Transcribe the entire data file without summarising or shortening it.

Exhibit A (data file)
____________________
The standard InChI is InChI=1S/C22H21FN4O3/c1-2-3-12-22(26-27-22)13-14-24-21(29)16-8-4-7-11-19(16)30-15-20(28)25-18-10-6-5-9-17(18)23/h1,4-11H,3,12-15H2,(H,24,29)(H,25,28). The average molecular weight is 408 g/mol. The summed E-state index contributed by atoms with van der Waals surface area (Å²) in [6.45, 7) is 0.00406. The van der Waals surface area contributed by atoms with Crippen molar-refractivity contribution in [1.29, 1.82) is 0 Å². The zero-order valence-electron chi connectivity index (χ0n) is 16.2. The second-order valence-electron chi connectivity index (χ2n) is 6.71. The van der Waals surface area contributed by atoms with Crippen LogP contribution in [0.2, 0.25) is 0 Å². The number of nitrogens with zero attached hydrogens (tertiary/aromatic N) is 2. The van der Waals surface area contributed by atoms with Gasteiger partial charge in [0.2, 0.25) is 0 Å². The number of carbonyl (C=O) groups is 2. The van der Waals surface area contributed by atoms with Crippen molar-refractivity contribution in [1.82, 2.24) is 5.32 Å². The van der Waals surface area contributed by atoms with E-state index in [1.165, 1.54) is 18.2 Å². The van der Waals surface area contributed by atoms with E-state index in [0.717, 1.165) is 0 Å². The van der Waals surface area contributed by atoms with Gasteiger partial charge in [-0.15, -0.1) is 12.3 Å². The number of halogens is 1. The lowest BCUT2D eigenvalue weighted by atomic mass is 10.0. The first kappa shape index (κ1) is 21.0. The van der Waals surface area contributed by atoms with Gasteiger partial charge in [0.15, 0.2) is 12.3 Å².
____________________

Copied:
The standard InChI is InChI=1S/C22H21FN4O3/c1-2-3-12-22(26-27-22)13-14-24-21(29)16-8-4-7-11-19(16)30-15-20(28)25-18-10-6-5-9-17(18)23/h1,4-11H,3,12-15H2,(H,24,29)(H,25,28). The average molecular weight is 408 g/mol. The summed E-state index contributed by atoms with van der Waals surface area (Å²) in [6.45, 7) is 0.00406. The van der Waals surface area contributed by atoms with Crippen molar-refractivity contribution in [1.29, 1.82) is 0 Å². The zero-order valence-electron chi connectivity index (χ0n) is 16.2. The second-order valence-electron chi connectivity index (χ2n) is 6.71. The van der Waals surface area contributed by atoms with Crippen LogP contribution in [0.2, 0.25) is 0 Å². The number of nitrogens with zero attached hydrogens (tertiary/aromatic N) is 2. The van der Waals surface area contributed by atoms with Gasteiger partial charge in [0.2, 0.25) is 0 Å². The number of carbonyl (C=O) groups is 2. The van der Waals surface area contributed by atoms with Crippen molar-refractivity contribution in [1.82, 2.24) is 5.32 Å². The van der Waals surface area contributed by atoms with E-state index in [1.165, 1.54) is 18.2 Å². The van der Waals surface area contributed by atoms with E-state index in [0.717, 1.165) is 0 Å². The van der Waals surface area contributed by atoms with Gasteiger partial charge in [-0.15, -0.1) is 12.3 Å². The number of halogens is 1. The lowest BCUT2D eigenvalue weighted by atomic mass is 10.0. The first kappa shape index (κ1) is 21.0. The van der Waals surface area contributed by atoms with Gasteiger partial charge in [0.15, 0.2) is 12.3 Å².